Saturday, February 11, 2006

18May1855, Crimean Heroes

LONDON, May 18th, 1855.
—I, only think what a privilege ! went with Aunt Wenlock to see the medals given to the Crimean heroes by the Queen, bless her ! It was in the open part of the Mall, just before the Horse Guards. We went into a gallery placed here where several were erected, one above the other. We arrived before Her Majesty came, so saw the troops arriving, manoeuvring, passaging, and all the rest. Then, punctually at 11 a.m. through the Horse Guards swept a whole troop of Life Guards, who wheeling to the left joined another body, of Blues and Cuirassiers, stationed nearly just under our gallery. Then up came the Royal carriage, drew up at a sort of low platform placed here,(Illustration in original) with two gilt chairs and a flag­staff ; out stepped the little Queen, while loudly echoed the reports of cannon, and the National Anthem crashed from cymbal and drum. Everyone stood up, and inexpressibly grand it seemed to me. Then it began. The long file of wounded passed before the Queen, and as each received the medal from her own gracious hands, he passed on, and joined the other soldiers. Thus.(Illustration in original.) There were the noble grenadiers who fought at Inkermann, and the glorious few remaining from the Balaclava Light Cavalry charge. There were three wounded officers drawn in Bath chairs and seven on crutches, both men and officers. There were several hundreds, and the giving away lasted two hours. There were present Lord Cardigan and the Duke of Cam­bridge, both of whom received medals. The Duke of C. has large white whiskers, and Lord Cardigan large yellow ones. [FN: The Duke was only thirty-six at this time ; so his white whiskers are even more inexplicable than Lord Cardigan's yellow ones.] All the while the bands played different tunes, Scotch ones when the Highlanders passed, " Rule Britannia," " Hearts of Oak," etc., when the sailors came, and " The Grenadiers," etc., when the Bearskins and others passed. When all was over, the Grenadiers defiled before the Queen, to the tune of " The British Grenadier." There was but little cheering, people felt it in a different manner to what would be expressed by that. The Royal carriage came up and Her beloved Majesty drove away to the same crash as before, guns firing, bands playing " God save the Queen."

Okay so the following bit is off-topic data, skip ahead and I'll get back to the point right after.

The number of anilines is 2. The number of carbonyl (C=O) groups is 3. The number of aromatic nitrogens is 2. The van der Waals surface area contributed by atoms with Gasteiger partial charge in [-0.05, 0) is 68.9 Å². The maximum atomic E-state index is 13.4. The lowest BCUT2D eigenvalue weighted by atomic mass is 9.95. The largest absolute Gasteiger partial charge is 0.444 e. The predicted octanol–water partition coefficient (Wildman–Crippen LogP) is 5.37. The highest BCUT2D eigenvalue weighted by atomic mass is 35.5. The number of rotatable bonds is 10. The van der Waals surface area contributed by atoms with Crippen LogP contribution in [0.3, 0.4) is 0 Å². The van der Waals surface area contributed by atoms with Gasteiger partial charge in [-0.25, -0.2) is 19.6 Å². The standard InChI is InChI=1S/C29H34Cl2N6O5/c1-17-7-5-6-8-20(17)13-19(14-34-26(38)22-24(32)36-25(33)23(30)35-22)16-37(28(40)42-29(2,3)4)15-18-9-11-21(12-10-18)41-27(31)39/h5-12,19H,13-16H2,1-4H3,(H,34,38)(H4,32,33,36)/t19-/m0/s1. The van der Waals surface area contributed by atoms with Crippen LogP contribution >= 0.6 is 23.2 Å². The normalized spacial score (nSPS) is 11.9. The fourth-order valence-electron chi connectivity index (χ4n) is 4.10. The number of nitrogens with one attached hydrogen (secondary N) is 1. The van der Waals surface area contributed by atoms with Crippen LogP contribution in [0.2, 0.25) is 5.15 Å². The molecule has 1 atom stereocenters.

No comments: